...used to working in. So you have to beable to speak the language of Yu x in engineering. You don't necessarily haveto code, although I think a lot of markers can't code at least a littlebit at this point, but you really do have to have an interest and anunderstanding of what's possible. Through technology, you have to be ableto operate in an agile work environment, so you should be familiar with thingslike scrum and sprints and user stories and whatever project management tools.Euroteans are using to manage their processes because you want to be ableto seamlessly fit your marketing role into those processes that you canreally be insinck, God o are ther particular people within anorganization jest that maybe they've never been in product marketing before,but they tend to make a good fit in that role. Based on you know, otherrules they've played yeah. Definitely I think that if you are a person whoworks really well with people, if you find that your first way to solve aproblem is to find the smartest person in the room to solve that problem. Thiis probably a good role for you. It's very much of of people and ProjectManagement Role and definitely Tucky people. People who are just interestedin that space people who are more entrepreneurial will fit in really wellin a roll like this as there more just around. I want totalk about Goto Mor complaning, and I want to talk about user interviews,both of those being critical roles for a product. Marketer, look for you todive into both of those fors yeah, so operating within that agiil frameworkmeans that a huge part of your role will be constant. Gomarket strategiesfor specific products and for product features there for people who are maybeless familiar with agil they're operating within sprints, which are twoto three weeks where they actually build something. So in order to keep upwith that schedule, you're doing constant research and constant planningin order to be able to make sure that each time something goes into themartetplace you're not going to have to...

...go to market strategy for every singlesprint. But you'll put together a plan when you're either launching a newproduct, launching a new feature of an existing product taking an existingproduct or a feture to a new audience and the one people don't talk aboutthat. That ends up being a decent chunk of your job. Is that sometimes past goto market efforts failed or products or teachers are launched without go tomarket Epper, and so you might have to create a new plan to take an existingproduct or feature and introduce it or reintroduce it to your tour existingaudience. In order to make sure that you, you get the adoption that you need.So your job when doing this is develop a strategy to reach the market,leveraging the combined talents and expertise of these different teams thatwe were talking about. So you get to ask really really cool questions likehow could we develop the product itself in a way, that's more likely to reachthe market, so this might include building a preview or trial period intothe product and it might include building a product or building socialcomponents into the product. So drowbox is probably the best known example ofthis. This share with a friend promotions that they built into thefunctionality of product itself. Drunbox is a great example of a companyWHOS successis, linked really closely to their ther, go to market strategy.So, like any marketing plan, you have to figure out your brand positioning,your value, proposition messaging, your channel strategy and your marketstrategy, which is where you're pricing research typically comes in. In thecase of part, saying most of us aren't experts, so you need to get an idea ofwhether there's a market for your product at the the offering parte youintend, and then you have to just continually test to figure out the bestprizing model and messaging to meet the market gotit. So, just I would imagineuser interviews play into that because y you Wanta, you essentially want to beable to use the verbige that your market is is using because that's thetype of messaging that's going to...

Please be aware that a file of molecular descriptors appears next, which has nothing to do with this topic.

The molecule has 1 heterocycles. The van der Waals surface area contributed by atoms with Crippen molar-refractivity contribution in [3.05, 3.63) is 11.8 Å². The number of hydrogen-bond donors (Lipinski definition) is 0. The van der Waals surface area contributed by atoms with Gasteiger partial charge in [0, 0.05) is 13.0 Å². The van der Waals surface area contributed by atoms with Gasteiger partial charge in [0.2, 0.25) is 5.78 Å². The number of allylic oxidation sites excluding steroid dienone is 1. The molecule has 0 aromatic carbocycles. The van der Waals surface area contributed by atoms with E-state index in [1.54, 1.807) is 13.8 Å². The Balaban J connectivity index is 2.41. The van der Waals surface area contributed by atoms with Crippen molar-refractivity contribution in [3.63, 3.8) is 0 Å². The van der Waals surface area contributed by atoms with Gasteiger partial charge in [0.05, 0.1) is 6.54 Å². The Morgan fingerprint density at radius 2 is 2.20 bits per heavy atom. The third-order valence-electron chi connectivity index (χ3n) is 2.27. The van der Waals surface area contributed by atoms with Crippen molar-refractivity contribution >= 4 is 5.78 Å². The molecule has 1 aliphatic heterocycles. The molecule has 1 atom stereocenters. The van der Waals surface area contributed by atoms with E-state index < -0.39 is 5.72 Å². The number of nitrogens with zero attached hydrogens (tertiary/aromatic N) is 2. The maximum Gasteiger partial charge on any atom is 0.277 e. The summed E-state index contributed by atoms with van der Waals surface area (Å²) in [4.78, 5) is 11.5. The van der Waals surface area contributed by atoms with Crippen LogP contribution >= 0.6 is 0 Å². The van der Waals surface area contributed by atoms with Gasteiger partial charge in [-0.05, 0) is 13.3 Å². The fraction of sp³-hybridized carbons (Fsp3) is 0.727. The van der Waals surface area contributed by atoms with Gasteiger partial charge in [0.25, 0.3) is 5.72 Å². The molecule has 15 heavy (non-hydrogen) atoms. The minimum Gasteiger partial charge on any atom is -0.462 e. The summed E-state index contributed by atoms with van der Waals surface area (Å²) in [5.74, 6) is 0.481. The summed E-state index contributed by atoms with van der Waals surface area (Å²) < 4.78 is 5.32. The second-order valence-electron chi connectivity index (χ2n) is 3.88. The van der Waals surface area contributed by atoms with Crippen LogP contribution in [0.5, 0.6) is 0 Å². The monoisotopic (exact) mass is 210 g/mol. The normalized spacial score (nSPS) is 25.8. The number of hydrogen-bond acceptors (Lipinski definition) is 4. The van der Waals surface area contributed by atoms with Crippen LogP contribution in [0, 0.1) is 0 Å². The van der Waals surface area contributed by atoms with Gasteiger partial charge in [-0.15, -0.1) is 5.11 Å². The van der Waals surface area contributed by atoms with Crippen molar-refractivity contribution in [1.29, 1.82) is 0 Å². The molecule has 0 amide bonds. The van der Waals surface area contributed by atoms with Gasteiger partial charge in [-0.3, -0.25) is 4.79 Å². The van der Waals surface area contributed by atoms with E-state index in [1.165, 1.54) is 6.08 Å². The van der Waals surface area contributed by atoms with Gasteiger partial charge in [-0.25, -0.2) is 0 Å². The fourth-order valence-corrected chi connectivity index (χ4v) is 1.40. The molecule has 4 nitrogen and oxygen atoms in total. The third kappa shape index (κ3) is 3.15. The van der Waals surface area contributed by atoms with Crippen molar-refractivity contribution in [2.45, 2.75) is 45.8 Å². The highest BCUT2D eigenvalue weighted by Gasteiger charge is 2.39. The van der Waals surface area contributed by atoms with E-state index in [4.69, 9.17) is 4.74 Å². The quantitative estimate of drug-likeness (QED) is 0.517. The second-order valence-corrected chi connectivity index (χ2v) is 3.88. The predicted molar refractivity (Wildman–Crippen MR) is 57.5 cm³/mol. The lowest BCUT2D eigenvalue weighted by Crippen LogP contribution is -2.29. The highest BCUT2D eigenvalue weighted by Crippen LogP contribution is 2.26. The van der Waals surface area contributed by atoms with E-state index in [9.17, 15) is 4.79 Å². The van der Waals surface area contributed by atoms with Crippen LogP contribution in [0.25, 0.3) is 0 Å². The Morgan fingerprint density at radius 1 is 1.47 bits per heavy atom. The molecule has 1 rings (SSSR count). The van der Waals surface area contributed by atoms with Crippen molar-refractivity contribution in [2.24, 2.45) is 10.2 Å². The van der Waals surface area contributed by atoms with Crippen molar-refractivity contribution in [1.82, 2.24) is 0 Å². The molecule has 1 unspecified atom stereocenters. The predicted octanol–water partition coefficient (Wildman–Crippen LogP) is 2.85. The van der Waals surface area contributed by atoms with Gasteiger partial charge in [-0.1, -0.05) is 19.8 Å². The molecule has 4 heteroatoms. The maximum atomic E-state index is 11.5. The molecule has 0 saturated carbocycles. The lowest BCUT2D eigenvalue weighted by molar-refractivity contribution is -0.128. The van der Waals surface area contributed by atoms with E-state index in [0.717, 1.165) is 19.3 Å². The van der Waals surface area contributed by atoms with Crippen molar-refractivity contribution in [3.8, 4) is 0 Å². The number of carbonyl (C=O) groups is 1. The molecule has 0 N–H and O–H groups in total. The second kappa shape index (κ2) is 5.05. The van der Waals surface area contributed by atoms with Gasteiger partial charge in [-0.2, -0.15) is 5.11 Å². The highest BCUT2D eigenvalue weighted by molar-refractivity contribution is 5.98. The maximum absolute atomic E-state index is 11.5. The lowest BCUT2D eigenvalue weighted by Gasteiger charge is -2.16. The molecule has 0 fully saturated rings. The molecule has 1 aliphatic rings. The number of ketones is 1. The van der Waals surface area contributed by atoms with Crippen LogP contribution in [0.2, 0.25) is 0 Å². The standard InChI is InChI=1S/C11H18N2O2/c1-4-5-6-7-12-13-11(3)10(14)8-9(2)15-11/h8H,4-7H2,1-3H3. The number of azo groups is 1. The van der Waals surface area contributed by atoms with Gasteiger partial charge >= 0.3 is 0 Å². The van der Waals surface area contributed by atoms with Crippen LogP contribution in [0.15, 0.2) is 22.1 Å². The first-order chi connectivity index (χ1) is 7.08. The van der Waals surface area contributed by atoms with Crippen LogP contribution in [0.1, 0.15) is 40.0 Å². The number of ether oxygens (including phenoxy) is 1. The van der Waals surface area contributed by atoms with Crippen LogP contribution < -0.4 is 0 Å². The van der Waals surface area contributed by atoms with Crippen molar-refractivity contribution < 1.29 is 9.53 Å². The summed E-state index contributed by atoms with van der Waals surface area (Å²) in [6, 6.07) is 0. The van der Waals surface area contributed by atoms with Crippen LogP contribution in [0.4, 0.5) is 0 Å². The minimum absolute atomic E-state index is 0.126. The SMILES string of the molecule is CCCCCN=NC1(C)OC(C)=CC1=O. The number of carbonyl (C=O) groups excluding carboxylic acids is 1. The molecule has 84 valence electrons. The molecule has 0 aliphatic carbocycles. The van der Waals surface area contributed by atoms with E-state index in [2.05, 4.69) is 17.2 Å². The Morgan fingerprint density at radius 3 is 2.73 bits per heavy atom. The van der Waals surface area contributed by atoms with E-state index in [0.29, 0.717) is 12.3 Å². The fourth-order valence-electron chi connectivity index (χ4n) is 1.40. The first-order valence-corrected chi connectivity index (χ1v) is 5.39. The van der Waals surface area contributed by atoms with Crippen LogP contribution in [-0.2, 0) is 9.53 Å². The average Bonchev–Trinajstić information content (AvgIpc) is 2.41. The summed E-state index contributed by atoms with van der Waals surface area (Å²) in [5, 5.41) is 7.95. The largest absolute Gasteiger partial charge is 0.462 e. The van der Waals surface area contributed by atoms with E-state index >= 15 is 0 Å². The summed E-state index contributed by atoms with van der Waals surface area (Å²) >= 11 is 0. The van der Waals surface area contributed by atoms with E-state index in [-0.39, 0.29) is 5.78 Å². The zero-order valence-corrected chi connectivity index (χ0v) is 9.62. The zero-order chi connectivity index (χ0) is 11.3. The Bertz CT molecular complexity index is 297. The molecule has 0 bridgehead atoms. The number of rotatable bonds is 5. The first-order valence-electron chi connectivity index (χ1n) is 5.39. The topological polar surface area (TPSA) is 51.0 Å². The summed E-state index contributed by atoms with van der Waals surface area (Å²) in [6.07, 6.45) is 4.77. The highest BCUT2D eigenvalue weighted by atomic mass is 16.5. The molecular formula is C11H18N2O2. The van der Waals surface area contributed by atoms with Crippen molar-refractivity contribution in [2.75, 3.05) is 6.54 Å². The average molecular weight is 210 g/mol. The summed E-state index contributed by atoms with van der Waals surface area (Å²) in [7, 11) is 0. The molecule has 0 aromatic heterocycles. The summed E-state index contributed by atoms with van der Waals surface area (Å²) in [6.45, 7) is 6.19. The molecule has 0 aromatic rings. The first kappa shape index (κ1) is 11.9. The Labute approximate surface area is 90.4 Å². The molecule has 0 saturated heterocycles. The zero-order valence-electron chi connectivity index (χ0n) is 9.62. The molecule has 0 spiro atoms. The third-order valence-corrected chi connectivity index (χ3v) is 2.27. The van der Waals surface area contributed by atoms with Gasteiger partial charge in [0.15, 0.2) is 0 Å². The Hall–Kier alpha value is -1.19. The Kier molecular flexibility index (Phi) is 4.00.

...attract them is that is that the theprimary component of of user interviews- or I I much more to it h so for go tomarket strategy and positioning interviews- make a really bigdifference. Most marketers. Do I think, a few large studies a year a lot oftimes, they're outsore? They may use a researcher, that's in House that theyonly work with for those couple F projects each year and then they useape testing and analytics for the majority of their research as a PMM.You need something a little bit richer Thot! You are operating on that shorttimeline, so a lot of different methods could accomplish your goal to to betterunderstand your audience: behavior the beliefs, the relationship with yourproduct, but yeah. I want to make the case for interviews, I think peopleshry away from them and because they think they're more complicated thanthey are and they're really not, and I think this is something that p MNSreally have to do, but that all marketers could really benefit from aspart of their research repertoir. So, ideally, you talk to at least fivepeople per subset of your market for any good market strategy, and you mayspend one of those larger research projects, maybe an outsource projectidentifying and defining those personas. So I know for those of us who are usedto asking questions and diving right into analytics. It sounds painfullyslow to talk to people compared with asking those kinds of questions. Butfor me I find this type of reather thould be to be some of the mostproductive work that I do in part, because you don't go into a meetingwith a person, who's volunteering, their time and then waste their tipebillso. A good Douta analyst knows to step back and make a plan before theydig into adobianalytics or whatever, and I love those tools, I'm notstressing that you quit using ive testing or analytics by any means. Iuse them all the time, but I also know I'm not the only nurdy marketer guiltyof opening up analytics and going down...